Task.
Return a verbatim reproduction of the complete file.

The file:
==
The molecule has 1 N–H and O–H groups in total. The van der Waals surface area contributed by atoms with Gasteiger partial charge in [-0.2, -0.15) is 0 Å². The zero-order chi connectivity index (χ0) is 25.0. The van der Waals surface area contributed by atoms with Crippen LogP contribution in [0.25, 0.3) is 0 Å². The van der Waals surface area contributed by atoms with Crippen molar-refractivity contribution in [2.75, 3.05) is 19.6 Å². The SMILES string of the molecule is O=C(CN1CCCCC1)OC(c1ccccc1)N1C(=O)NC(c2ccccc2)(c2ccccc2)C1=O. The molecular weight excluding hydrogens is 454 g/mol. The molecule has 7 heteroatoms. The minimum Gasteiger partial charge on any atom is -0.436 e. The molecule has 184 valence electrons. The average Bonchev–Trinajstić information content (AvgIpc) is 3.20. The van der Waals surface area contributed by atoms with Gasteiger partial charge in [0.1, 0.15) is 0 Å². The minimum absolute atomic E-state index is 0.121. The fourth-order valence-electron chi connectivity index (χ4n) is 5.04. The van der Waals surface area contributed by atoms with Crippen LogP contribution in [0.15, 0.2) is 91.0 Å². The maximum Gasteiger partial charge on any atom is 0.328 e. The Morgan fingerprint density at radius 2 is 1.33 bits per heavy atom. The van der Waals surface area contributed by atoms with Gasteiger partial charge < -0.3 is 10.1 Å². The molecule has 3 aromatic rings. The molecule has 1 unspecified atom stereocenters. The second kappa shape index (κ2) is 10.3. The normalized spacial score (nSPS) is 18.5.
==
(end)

The molecule has 1 N–H and O–H groups in total. The van der Waals surface area contributed by atoms with Gasteiger partial charge in [-0.2, -0.15) is 0 Å². The zero-order chi connectivity index (χ0) is 25.0. The van der Waals surface area contributed by atoms with Crippen LogP contribution in [0.25, 0.3) is 0 Å². The van der Waals surface area contributed by atoms with Crippen molar-refractivity contribution in [2.75, 3.05) is 19.6 Å². The SMILES string of the molecule is O=C(CN1CCCCC1)OC(c1ccccc1)N1C(=O)NC(c2ccccc2)(c2ccccc2)C1=O. The molecular weight excluding hydrogens is 454 g/mol. The molecule has 7 heteroatoms. The minimum Gasteiger partial charge on any atom is -0.436 e. The molecule has 184 valence electrons. The average Bonchev–Trinajstić information content (AvgIpc) is 3.20. The van der Waals surface area contributed by atoms with Gasteiger partial charge in [0.1, 0.15) is 0 Å². The minimum absolute atomic E-state index is 0.121. The fourth-order valence-electron chi connectivity index (χ4n) is 5.04. The van der Waals surface area contributed by atoms with Crippen LogP contribution in [0.15, 0.2) is 91.0 Å². The maximum Gasteiger partial charge on any atom is 0.328 e. The Morgan fingerprint density at radius 2 is 1.33 bits per heavy atom. The van der Waals surface area contributed by atoms with Gasteiger partial charge < -0.3 is 10.1 Å². The molecule has 3 aromatic rings. The molecule has 1 unspecified atom stereocenters. The second kappa shape index (κ2) is 10.3. The normalized spacial score (nSPS) is 18.5.